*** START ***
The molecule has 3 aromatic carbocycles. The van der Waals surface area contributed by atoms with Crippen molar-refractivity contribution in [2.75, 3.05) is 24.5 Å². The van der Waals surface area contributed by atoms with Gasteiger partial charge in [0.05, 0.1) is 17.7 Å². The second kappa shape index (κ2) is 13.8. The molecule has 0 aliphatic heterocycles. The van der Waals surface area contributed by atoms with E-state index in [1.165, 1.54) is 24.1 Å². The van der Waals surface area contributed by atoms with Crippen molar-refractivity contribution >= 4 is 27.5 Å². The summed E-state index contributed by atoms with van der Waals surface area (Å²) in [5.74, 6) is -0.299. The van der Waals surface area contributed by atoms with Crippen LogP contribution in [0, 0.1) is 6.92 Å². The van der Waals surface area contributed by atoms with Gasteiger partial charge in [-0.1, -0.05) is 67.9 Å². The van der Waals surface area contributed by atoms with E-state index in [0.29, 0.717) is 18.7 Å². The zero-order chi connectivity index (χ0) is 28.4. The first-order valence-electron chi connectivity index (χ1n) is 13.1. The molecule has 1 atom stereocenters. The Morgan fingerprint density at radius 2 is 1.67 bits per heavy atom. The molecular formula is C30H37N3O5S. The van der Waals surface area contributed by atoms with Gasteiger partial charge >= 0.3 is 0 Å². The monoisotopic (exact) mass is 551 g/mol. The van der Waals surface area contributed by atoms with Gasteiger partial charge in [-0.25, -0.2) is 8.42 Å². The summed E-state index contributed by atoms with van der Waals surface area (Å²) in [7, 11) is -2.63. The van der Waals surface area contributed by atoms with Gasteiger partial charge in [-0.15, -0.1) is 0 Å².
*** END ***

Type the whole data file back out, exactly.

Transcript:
The molecule has 3 aromatic carbocycles. The van der Waals surface area contributed by atoms with Crippen molar-refractivity contribution in [2.75, 3.05) is 24.5 Å². The van der Waals surface area contributed by atoms with Gasteiger partial charge in [0.05, 0.1) is 17.7 Å². The second kappa shape index (κ2) is 13.8. The molecule has 0 aliphatic heterocycles. The van der Waals surface area contributed by atoms with E-state index in [1.165, 1.54) is 24.1 Å². The van der Waals surface area contributed by atoms with Crippen molar-refractivity contribution >= 4 is 27.5 Å². The summed E-state index contributed by atoms with van der Waals surface area (Å²) in [5.74, 6) is -0.299. The van der Waals surface area contributed by atoms with Crippen LogP contribution in [0, 0.1) is 6.92 Å². The van der Waals surface area contributed by atoms with Gasteiger partial charge in [-0.1, -0.05) is 67.9 Å². The van der Waals surface area contributed by atoms with E-state index in [0.29, 0.717) is 18.7 Å². The zero-order chi connectivity index (χ0) is 28.4. The first-order valence-electron chi connectivity index (χ1n) is 13.1. The molecule has 1 atom stereocenters. The Morgan fingerprint density at radius 2 is 1.67 bits per heavy atom. The molecular formula is C30H37N3O5S. The van der Waals surface area contributed by atoms with Gasteiger partial charge >= 0.3 is 0 Å². The monoisotopic (exact) mass is 551 g/mol. The van der Waals surface area contributed by atoms with Gasteiger partial charge in [-0.25, -0.2) is 8.42 Å². The summed E-state index contributed by atoms with van der Waals surface area (Å²) in [7, 11) is -2.63. The van der Waals surface area contributed by atoms with Gasteiger partial charge in [-0.15, -0.1) is 0 Å².